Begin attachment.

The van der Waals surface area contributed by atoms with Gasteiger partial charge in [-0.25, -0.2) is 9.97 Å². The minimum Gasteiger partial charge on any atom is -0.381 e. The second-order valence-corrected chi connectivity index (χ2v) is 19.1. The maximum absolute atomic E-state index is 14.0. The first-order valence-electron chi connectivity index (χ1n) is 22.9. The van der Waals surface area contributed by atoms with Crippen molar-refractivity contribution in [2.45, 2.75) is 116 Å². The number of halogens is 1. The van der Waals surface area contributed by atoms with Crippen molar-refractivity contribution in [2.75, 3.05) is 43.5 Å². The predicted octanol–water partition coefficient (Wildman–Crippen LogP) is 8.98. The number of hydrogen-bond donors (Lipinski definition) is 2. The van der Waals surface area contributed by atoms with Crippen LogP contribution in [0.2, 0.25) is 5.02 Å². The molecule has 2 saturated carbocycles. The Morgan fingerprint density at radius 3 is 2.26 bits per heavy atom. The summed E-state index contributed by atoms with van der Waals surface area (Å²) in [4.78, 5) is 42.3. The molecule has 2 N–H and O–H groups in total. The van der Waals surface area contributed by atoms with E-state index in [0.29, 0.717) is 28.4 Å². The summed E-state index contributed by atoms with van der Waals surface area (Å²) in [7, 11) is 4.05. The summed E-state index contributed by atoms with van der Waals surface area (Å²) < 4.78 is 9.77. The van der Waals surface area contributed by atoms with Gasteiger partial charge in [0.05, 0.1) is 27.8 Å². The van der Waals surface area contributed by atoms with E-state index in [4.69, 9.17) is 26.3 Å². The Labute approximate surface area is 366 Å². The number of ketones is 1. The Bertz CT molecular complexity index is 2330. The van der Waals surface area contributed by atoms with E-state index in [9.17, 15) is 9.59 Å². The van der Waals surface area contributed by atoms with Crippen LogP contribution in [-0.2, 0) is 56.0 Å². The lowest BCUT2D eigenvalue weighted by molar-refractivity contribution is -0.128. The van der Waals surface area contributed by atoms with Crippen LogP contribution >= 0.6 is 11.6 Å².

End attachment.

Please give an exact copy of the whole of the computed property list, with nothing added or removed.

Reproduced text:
The van der Waals surface area contributed by atoms with Gasteiger partial charge in [-0.25, -0.2) is 9.97 Å². The minimum Gasteiger partial charge on any atom is -0.381 e. The second-order valence-corrected chi connectivity index (χ2v) is 19.1. The maximum absolute atomic E-state index is 14.0. The first-order valence-electron chi connectivity index (χ1n) is 22.9. The van der Waals surface area contributed by atoms with Crippen molar-refractivity contribution in [2.45, 2.75) is 116 Å². The number of halogens is 1. The van der Waals surface area contributed by atoms with Crippen molar-refractivity contribution in [2.75, 3.05) is 43.5 Å². The predicted octanol–water partition coefficient (Wildman–Crippen LogP) is 8.98. The number of hydrogen-bond donors (Lipinski definition) is 2. The van der Waals surface area contributed by atoms with Crippen LogP contribution in [0.2, 0.25) is 5.02 Å². The molecule has 2 saturated carbocycles. The Morgan fingerprint density at radius 3 is 2.26 bits per heavy atom. The summed E-state index contributed by atoms with van der Waals surface area (Å²) in [4.78, 5) is 42.3. The molecule has 2 N–H and O–H groups in total. The van der Waals surface area contributed by atoms with E-state index in [0.29, 0.717) is 28.4 Å². The summed E-state index contributed by atoms with van der Waals surface area (Å²) in [7, 11) is 4.05. The summed E-state index contributed by atoms with van der Waals surface area (Å²) < 4.78 is 9.77. The van der Waals surface area contributed by atoms with Gasteiger partial charge in [0.05, 0.1) is 27.8 Å². The van der Waals surface area contributed by atoms with E-state index in [4.69, 9.17) is 26.3 Å². The Labute approximate surface area is 366 Å². The number of ketones is 1. The Bertz CT molecular complexity index is 2330. The van der Waals surface area contributed by atoms with E-state index in [9.17, 15) is 9.59 Å². The van der Waals surface area contributed by atoms with Crippen LogP contribution in [-0.2, 0) is 56.0 Å². The lowest BCUT2D eigenvalue weighted by molar-refractivity contribution is -0.128. The van der Waals surface area contributed by atoms with Crippen LogP contribution >= 0.6 is 11.6 Å².